Postcards from the Edge: Mike Hanrahan – Cooking up a storm
With a book tour, live music tour and a number one album, singer-songwriter Mike Hanrahan‘s year was looking really good. Then Covid-19 came and he had nowhere to go. So he took a leap into online performing and created a positive space for those sailing into the unknown
After studying and teaching at Ballymaloe Cookery School, followed by 10 years working in the food industry, I recently returned to my wonderful life of music. In the past few months I celebrated a number one album with Stockton’s Wing, my book Beautiful Affair – A journey of music, food and friendship, was published and was shortlisted as best Irish published book of the year in the An Post Irish Book Awards.
A book tour was in progress; tours were set with Leslie Dowdall and Eleanor Shanley; The Wing had a few gigs throughout the summer; and I was back writing songs again. My year was looking really good, I was bubbling, at a creative peak, ready for action, with so many places to go. Then suddenly, I had nowhere to go.
It’s frightening to watch the pages of your working diary flitter away on a breeze of Covid 19 until all you have left is one book festival appearance, in Wexford, at the end of September. In a year of empty theatres, a southeast stage becomes your focal point, your only hope – all is not yet lost. You imagine the space, the lights, the audience, the stories, the laughter and the songs. As each day passes without a quit notice, your resolve is spun by that single thread of hope.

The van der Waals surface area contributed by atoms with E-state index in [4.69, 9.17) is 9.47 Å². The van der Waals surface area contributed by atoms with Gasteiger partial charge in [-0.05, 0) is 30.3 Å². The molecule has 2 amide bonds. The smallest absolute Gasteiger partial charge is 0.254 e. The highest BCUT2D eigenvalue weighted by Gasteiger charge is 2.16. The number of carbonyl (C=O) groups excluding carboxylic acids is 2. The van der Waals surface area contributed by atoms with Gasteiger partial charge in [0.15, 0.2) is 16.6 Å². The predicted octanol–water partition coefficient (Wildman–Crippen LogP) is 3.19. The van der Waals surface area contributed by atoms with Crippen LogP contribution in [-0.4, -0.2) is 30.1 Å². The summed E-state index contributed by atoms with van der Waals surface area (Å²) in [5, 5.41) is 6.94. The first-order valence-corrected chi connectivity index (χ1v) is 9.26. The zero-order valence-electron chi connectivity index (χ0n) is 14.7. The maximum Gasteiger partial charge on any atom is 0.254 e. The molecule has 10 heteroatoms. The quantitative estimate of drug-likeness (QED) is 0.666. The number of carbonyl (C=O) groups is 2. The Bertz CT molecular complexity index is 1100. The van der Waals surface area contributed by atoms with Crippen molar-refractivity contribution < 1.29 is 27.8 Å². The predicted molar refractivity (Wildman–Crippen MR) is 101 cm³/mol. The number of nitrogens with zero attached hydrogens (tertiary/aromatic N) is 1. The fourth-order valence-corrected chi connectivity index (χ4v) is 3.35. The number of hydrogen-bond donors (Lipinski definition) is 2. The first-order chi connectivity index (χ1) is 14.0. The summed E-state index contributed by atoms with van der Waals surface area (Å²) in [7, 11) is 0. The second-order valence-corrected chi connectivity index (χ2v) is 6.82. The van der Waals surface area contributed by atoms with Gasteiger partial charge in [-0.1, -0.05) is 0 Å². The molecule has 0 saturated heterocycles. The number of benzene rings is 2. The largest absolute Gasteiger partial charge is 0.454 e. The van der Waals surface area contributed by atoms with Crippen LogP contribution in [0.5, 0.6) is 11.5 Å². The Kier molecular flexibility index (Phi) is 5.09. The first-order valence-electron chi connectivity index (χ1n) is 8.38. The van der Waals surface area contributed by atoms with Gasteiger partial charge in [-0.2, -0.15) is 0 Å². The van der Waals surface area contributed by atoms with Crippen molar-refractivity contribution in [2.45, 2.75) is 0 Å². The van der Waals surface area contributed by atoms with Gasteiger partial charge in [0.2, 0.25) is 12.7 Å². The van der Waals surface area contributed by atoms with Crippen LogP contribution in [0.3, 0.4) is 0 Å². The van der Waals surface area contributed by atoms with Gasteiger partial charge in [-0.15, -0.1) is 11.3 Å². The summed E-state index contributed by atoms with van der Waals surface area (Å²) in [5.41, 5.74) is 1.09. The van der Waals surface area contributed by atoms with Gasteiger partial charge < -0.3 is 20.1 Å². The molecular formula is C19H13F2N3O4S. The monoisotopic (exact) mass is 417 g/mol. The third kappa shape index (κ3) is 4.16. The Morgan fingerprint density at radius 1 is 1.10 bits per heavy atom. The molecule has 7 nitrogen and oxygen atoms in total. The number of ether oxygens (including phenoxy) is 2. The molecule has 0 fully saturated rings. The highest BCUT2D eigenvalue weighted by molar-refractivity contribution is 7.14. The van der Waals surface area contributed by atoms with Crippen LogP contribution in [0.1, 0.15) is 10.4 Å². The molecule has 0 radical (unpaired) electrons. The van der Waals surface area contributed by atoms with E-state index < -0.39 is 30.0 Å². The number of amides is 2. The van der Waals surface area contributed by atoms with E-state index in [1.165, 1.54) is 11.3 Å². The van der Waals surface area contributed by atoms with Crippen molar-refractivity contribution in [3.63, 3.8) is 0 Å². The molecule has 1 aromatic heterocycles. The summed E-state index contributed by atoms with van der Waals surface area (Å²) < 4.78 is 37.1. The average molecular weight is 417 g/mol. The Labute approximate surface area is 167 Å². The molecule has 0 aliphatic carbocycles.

Fear filled my first days of isolation but I knew I had to address it in a positive way, give my life some structure, occupy myself with purpose and discipline to ward off any signs of depression or anxiety that thrive in such times of uncertainty, always ready to pounce.
Facebook can be a cruel place at times and, in the midst of a growing number of keyboard warriors, I decided to use its platform to counteract the negativity, shut it out by creating a positive space for me and others who were sailing out on similar boats into the unknown.
I offered to help people develop new skills in that part of the house that hitherto had been cordoned off, a no-go area – the kitchen. On the first day I gave simple recipes: my mum’s brown bread, an Irish stew and an orange cake. Within minutes the pings of like, love and smiles lit up my screen with countless post approvals and queries. A friend suggested I go live and sing.
Two days later, on March 15th, I pressed ‘Live’ for the first time.
“Am I on? Can you hear me ok?” Hearts flew across my screen, I sang Beautiful Affair, talked cooking and baking. Later I read and replied to all the wonderful messages from all over the world, Nova Scotia, Arkansas, Michigan, Boston, London, Sydney, Geneva, Thailand and Myanmar. I remember Myanmar from my stamp collection. My friend John Cutliffe lives there now and he baked my mum’s brown bread for his family. How cool is that?